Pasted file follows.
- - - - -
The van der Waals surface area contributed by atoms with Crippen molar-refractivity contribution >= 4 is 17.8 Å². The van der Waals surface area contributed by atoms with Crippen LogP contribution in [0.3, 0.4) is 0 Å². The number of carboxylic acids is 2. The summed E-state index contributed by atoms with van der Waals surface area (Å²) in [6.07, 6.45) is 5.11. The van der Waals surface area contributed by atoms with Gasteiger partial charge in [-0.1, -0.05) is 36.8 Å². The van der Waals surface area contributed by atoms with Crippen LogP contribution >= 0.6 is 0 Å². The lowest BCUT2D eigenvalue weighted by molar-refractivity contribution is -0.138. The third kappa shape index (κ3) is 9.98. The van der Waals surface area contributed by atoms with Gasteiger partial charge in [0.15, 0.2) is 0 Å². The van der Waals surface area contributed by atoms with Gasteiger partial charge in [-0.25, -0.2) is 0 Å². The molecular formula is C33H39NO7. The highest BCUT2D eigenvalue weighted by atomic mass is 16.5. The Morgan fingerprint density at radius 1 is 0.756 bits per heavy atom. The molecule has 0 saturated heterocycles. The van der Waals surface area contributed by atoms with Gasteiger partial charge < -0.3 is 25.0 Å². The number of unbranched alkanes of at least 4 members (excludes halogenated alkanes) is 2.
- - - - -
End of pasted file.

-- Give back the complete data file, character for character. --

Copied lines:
The van der Waals surface area contributed by atoms with Crippen molar-refractivity contribution >= 4 is 17.8 Å². The van der Waals surface area contributed by atoms with Crippen LogP contribution in [0.3, 0.4) is 0 Å². The number of carboxylic acids is 2. The summed E-state index contributed by atoms with van der Waals surface area (Å²) in [6.07, 6.45) is 5.11. The van der Waals surface area contributed by atoms with Gasteiger partial charge in [-0.1, -0.05) is 36.8 Å². The van der Waals surface area contributed by atoms with Crippen LogP contribution >= 0.6 is 0 Å². The lowest BCUT2D eigenvalue weighted by molar-refractivity contribution is -0.138. The third kappa shape index (κ3) is 9.98. The van der Waals surface area contributed by atoms with Gasteiger partial charge in [0.15, 0.2) is 0 Å². The van der Waals surface area contributed by atoms with Gasteiger partial charge in [-0.25, -0.2) is 0 Å². The molecular formula is C33H39NO7. The highest BCUT2D eigenvalue weighted by atomic mass is 16.5. The Morgan fingerprint density at radius 1 is 0.756 bits per heavy atom. The molecule has 0 saturated heterocycles. The van der Waals surface area contributed by atoms with Gasteiger partial charge < -0.3 is 25.0 Å². The number of unbranched alkanes of at least 4 members (excludes halogenated alkanes) is 2.